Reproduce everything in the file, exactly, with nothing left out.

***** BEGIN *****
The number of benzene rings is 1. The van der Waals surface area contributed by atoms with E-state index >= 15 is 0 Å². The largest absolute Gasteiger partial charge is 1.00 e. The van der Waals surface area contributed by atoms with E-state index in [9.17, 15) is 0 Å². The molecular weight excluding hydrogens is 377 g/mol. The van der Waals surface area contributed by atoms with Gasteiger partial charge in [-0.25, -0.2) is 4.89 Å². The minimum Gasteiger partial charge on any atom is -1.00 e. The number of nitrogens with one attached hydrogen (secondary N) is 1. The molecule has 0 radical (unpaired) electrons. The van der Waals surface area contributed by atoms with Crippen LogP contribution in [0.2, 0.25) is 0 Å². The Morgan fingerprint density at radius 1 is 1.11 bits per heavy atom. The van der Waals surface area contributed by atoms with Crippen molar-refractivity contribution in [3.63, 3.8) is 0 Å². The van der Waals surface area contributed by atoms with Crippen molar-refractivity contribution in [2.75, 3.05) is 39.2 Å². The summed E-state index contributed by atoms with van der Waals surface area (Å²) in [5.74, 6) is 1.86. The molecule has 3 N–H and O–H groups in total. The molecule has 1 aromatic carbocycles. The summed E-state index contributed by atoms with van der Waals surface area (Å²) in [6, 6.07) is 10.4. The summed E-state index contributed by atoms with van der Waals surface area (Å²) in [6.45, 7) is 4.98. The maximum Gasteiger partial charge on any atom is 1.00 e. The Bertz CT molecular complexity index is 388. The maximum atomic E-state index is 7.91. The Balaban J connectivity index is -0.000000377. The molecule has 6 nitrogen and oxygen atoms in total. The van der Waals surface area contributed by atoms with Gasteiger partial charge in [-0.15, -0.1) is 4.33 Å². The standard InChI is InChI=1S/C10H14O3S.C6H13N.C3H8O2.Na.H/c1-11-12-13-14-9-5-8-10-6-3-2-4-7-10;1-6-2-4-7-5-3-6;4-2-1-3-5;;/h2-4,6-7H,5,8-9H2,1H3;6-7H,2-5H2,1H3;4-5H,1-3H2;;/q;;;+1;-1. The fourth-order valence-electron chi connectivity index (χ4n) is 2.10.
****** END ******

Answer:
The number of benzene rings is 1. The van der Waals surface area contributed by atoms with E-state index >= 15 is 0 Å². The largest absolute Gasteiger partial charge is 1.00 e. The van der Waals surface area contributed by atoms with E-state index in [9.17, 15) is 0 Å². The molecular weight excluding hydrogens is 377 g/mol. The van der Waals surface area contributed by atoms with Gasteiger partial charge in [-0.25, -0.2) is 4.89 Å². The minimum Gasteiger partial charge on any atom is -1.00 e. The number of nitrogens with one attached hydrogen (secondary N) is 1. The molecule has 0 radical (unpaired) electrons. The van der Waals surface area contributed by atoms with Crippen LogP contribution in [0.2, 0.25) is 0 Å². The Morgan fingerprint density at radius 1 is 1.11 bits per heavy atom. The van der Waals surface area contributed by atoms with Crippen molar-refractivity contribution in [3.63, 3.8) is 0 Å². The van der Waals surface area contributed by atoms with Crippen molar-refractivity contribution in [2.75, 3.05) is 39.2 Å². The summed E-state index contributed by atoms with van der Waals surface area (Å²) in [5.74, 6) is 1.86. The molecule has 3 N–H and O–H groups in total. The molecule has 1 aromatic carbocycles. The summed E-state index contributed by atoms with van der Waals surface area (Å²) in [6, 6.07) is 10.4. The summed E-state index contributed by atoms with van der Waals surface area (Å²) in [6.45, 7) is 4.98. The maximum Gasteiger partial charge on any atom is 1.00 e. The Bertz CT molecular complexity index is 388. The maximum atomic E-state index is 7.91. The Balaban J connectivity index is -0.000000377. The molecule has 6 nitrogen and oxygen atoms in total. The van der Waals surface area contributed by atoms with Gasteiger partial charge in [-0.15, -0.1) is 4.33 Å². The standard InChI is InChI=1S/C10H14O3S.C6H13N.C3H8O2.Na.H/c1-11-12-13-14-9-5-8-10-6-3-2-4-7-10;1-6-2-4-7-5-3-6;4-2-1-3-5;;/h2-4,6-7H,5,8-9H2,1H3;6-7H,2-5H2,1H3;4-5H,1-3H2;;/q;;;+1;-1. The fourth-order valence-electron chi connectivity index (χ4n) is 2.10.